A heritage overlay is a planning control tool used in Victoria to protect and conserve places of cultural and historical significance. Formally recognised by the Heritage Register, a heritage overlay can apply to residential and commercial dwellings and various outdoor landscapes. Heritage overlays can have huge impacts on how you go about renovating a period home, so before you embark on this journey, here are some things you need to look out for.
A heritage listing often governs alterations to both land and structures. In contrast, an overlay regulates changes to a building’s exterior and, in rare instances, its interior. To put this into context, about 700 private residences in Victoria are heritage listed on the Victorian Heritage Register. Building work may only be done within or outside of these homes with approval or an exemption from Heritage Victoria.
On the other hand, a heritage overlay is used to preserve approximately 300,000 properties. While some of these sites are regarded as “significant”, others are categorised as “contributory” because, despite not being individually “significant,” they shape the overall aesthetic of a heritage area. Additionally, specific “non-contributory” properties could be covered by an overlay only by an account of being situated in a heritage precinct.
To determine whether your property is subject to an historic overlay or other planning regulations, we recommend to check out Landchecker. This online database offers comprehensive details on thousands of properties throughout Victoria and NSW, and is the perfect place to start your research.
The scope of the planned change, its visibility from the street or nearby properties that are historically significant, and the materials you want to use will all play a role in whether your proposed works are approved. You may build on or modify your home provided it complements or fits in with the heritage precinct, as the Department of Planning, Industry, and Environment specifies. Homeowners must get approval from their local council.
It’s important to keep in mind that if your property is recognised as having exceptional historical significance, you can be subject to stricter regulations than owners of homes affected by heritage overlays. To help minimise any potential impacts down the road, it pays to thoroughly research the heritage overlay guidelines for your area and carefully plan your renovation to ensure it complies with these requirements.
Some key aspects to consider include:
- Roofline alterations: Changes to the roofline, such as altering the pitch, will require approval from the local council to ensure the new design is in line with the heritage character of the area.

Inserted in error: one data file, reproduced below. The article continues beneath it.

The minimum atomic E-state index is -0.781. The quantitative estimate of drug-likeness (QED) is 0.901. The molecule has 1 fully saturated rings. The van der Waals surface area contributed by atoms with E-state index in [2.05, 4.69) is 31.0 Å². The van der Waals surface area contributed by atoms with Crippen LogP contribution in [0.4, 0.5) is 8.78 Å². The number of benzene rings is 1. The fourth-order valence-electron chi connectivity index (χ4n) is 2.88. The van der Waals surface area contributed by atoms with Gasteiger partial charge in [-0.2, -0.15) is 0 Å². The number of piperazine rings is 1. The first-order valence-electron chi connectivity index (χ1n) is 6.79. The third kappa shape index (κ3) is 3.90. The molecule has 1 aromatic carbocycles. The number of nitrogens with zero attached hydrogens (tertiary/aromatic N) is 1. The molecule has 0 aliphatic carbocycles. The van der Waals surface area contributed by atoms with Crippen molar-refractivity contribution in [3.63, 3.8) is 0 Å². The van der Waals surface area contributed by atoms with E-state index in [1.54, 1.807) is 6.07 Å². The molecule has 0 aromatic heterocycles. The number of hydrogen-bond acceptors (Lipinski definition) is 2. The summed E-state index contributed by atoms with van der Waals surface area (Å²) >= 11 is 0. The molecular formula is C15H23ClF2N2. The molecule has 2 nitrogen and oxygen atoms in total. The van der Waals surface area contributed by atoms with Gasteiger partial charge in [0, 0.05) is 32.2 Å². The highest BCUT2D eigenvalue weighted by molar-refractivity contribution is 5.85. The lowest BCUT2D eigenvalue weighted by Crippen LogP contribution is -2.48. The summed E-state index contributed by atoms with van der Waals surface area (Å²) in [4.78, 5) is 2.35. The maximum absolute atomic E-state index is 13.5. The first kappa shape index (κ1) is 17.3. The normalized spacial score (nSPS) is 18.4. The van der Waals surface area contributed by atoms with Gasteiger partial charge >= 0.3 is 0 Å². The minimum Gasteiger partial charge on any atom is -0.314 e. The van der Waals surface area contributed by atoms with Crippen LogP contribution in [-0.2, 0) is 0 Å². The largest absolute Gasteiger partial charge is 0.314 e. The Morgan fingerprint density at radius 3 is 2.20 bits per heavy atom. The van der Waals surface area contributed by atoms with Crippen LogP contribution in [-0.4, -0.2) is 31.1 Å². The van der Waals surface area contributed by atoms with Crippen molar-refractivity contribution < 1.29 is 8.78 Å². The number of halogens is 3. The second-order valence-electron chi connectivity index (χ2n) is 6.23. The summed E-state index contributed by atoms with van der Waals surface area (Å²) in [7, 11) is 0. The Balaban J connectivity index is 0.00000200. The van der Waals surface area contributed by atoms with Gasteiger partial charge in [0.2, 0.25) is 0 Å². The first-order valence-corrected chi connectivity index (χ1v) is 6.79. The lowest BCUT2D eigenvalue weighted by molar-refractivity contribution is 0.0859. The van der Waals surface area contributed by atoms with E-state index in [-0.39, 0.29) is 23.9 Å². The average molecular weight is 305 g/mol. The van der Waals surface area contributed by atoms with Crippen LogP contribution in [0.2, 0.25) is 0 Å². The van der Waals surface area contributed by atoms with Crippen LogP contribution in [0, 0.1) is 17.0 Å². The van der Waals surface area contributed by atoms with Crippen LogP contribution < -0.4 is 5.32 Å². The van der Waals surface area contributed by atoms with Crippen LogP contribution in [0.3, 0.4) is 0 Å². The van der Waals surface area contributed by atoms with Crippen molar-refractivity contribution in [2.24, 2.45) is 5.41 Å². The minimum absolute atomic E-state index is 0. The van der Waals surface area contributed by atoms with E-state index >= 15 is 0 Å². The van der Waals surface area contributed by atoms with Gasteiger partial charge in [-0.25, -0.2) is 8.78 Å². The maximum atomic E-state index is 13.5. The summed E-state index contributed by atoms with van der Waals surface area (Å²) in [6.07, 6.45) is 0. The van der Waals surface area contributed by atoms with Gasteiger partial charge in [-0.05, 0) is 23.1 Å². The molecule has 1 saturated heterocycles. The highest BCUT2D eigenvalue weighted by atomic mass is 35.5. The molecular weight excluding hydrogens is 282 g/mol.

- Cladding and materials: The choice of cladding and external materials may be limited to those historically appropriate for the site. This can impact both the aesthetics and cost of your renovation.
- Windows and doors: Alterations to window and door styles, sizes, and locations may be subject to council approval to maintain the heritage character of the home and surrounding area.
- Land subdivision: Allowed under specific conditions, such as realigning common boundaries without significant changes, subdividing lots with existing buildings or car parking spaces, and dividing land into two without creating a vacant lot.
- Demolition of outbuildings: Permitted unless they are identified in the Heritage Overlay schedule.
- External facilities: Installation of domestic services, disabled access ramps, vehicle cross-overs, swimming pools, spas, rainwater tanks, signs, and solar energy facilities are allowed.
Working with a heritage overlay? We know the ins and outs of heritage restrictions, so you can rest assured that we have all the specific requirements for compliance covered. Our exceptional team have the vast experience required to navigate these regulations to ensure that your project meets all the necessary requirements. We offer customised solutions that meet the unique needs of each heritage project, working closely with our clients to develop a comprehensive plan that addresses their restoration goals.
Contact us for a consultation and start planning your next project with Peter and the team at Secon Constructions, Melbourne’s heritage design and construct experts.